Discomforting Comedy, Hypnotic Theater
By Molière, adapted by David Ball
Shakespeare Theatre Company/South Coast Repertory/Berkeley Repertory Theatre, Sidney Harman Hall, Washington, D.C.
Wednesday, June 10, 2015, H–108&109 (center stalls)
Directed by Dominique Serrand
The cobra is one of God’s most lethal creatures. It also is one of his most fascinating, rearing up when it is ready to strike, spreading its hood in a serpent version of the peacock’s tail, whipping its tongue out, and mesmerizing its victim. Yet, the cobra meets its match in the mongoose, the little rodent immune to snake venom that uses agility and bluffing to outlast and eventually wear down the hooded serpent.
Elmire (Sofia Jean Gomez) fends off Tartuffe (Steven Epp) in their first seduction scene of Molière's Tartuffe at the Shakespeare Theatre Company. Below Orgon (Luverne Seifert, left) and Dorine (Suzanne Warmanen) release the nitroglycerine. Photos by Scott Suchman, Shakespeare Theatre Company.
I was watching such a pas de deux the other night in the Washington, D.C., Shakespeare Theatre Company’s production of Molière's Tartuffe (a coproduction with two California theaters, Orange County’s South Coast Repertory and the Berkeley Repertory Theatre). Steven Epp is the hypocritically pious title character, slithering across the stage as he tries to seduce his benefactor’s wife, Elmire, played by Sofia Jean Gomez. With super-supple agility, combining quick wit and yoga-slow body movements—craning her neck this way, arching her back that way while her body is folded under an elegant French gown spread out on the floor—Gomez’s Elmire parries with Tartuffe. Most of the action in this scene, one of two pivotal tête-à-têtes between these two characters, is played out on the ground: two throw rugs maneuvering like cats preparing to fight. Though much of this was funny, at no point did we lose sight of the danger in their contest.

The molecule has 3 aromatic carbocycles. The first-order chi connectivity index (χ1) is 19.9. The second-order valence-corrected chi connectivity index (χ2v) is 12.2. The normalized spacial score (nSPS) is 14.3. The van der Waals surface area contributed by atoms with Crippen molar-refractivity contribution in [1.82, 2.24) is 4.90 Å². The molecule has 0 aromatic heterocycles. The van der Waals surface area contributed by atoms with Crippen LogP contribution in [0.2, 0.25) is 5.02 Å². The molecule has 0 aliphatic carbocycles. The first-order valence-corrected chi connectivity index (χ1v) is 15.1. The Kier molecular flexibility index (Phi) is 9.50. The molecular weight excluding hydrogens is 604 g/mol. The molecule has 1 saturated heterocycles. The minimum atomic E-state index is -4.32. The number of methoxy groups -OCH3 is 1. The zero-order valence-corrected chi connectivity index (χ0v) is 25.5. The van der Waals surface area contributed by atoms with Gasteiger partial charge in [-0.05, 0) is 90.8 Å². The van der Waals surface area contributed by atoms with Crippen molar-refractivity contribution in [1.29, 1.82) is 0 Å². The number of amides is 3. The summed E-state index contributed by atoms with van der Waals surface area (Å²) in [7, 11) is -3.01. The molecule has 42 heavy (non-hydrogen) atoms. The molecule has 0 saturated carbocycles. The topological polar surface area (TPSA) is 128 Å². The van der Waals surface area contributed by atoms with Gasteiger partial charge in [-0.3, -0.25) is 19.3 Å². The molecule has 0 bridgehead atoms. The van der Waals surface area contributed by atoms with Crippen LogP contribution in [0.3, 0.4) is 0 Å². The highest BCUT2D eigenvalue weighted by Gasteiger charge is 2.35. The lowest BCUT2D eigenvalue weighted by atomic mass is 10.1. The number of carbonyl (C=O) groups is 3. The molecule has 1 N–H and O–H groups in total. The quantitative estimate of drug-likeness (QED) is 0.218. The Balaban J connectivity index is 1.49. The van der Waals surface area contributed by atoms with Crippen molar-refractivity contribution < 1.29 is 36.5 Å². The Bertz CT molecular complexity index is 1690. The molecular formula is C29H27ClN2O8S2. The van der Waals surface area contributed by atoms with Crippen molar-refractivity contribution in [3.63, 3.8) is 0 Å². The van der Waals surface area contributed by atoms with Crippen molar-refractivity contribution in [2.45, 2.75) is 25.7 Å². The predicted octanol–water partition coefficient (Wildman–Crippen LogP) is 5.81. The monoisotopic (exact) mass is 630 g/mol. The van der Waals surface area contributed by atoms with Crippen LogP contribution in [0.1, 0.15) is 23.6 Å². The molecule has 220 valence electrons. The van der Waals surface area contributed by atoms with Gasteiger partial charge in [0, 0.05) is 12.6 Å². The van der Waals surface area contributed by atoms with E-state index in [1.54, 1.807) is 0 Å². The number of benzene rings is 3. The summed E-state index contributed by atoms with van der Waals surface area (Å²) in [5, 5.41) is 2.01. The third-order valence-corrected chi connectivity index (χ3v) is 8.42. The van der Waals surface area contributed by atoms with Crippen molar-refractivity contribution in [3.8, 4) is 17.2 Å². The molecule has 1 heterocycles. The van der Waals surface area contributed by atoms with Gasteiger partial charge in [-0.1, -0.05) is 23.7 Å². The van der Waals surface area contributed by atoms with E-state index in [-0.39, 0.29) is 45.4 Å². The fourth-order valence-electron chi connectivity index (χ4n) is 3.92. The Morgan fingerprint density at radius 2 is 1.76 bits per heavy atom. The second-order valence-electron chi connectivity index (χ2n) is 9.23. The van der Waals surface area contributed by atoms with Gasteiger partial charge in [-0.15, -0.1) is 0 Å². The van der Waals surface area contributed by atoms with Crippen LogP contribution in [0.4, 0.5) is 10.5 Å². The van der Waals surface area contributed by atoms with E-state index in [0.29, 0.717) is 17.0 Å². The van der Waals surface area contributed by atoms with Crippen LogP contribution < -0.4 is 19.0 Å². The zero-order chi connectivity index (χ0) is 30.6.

Other than labeling Tartuffe as Molière's bitter satire on religious hypocrisy, this is a play you can’t pigeonhole, and this production is as discomforting as it is funny. The rhyming lines of Tartuffe make you laugh, especially the railings of housemaid Dorine, played with brilliant comic pacing by Suzanne Warmanen. Recounting how Tartuffe scolded her for using a handkerchief as a bookmark in her Bible, Dorine concludes, “If a handkerchief can insult God, God needs more self-confidence.” However, even as you laugh at them, the characters leave you shuddering with an ill chill, especially Tartuffe with his ultrapious gestures and expressions. We know his extreme religious fervor all too well, in Middle East jihadists, book-burning Florida evangelists, or other adherents to religious orthodoxy who scare the hell into us. As Tartuffe relays what heaven tells him, messages that don’t stand the test of logic, we recall politicians enveloping themselves in “God’s will” as if they have a red Batphone to the Almighty. And like Tartuffe, jihadists, ultrafundamentalists, and ultraorthodoxes all eventually expose themselves as criminal cons, power-hungry egomaniacs, and irreligious bullies (inevitable because they ignore the lessons of love and tolerance at the heart of their particular religion’s holy writs).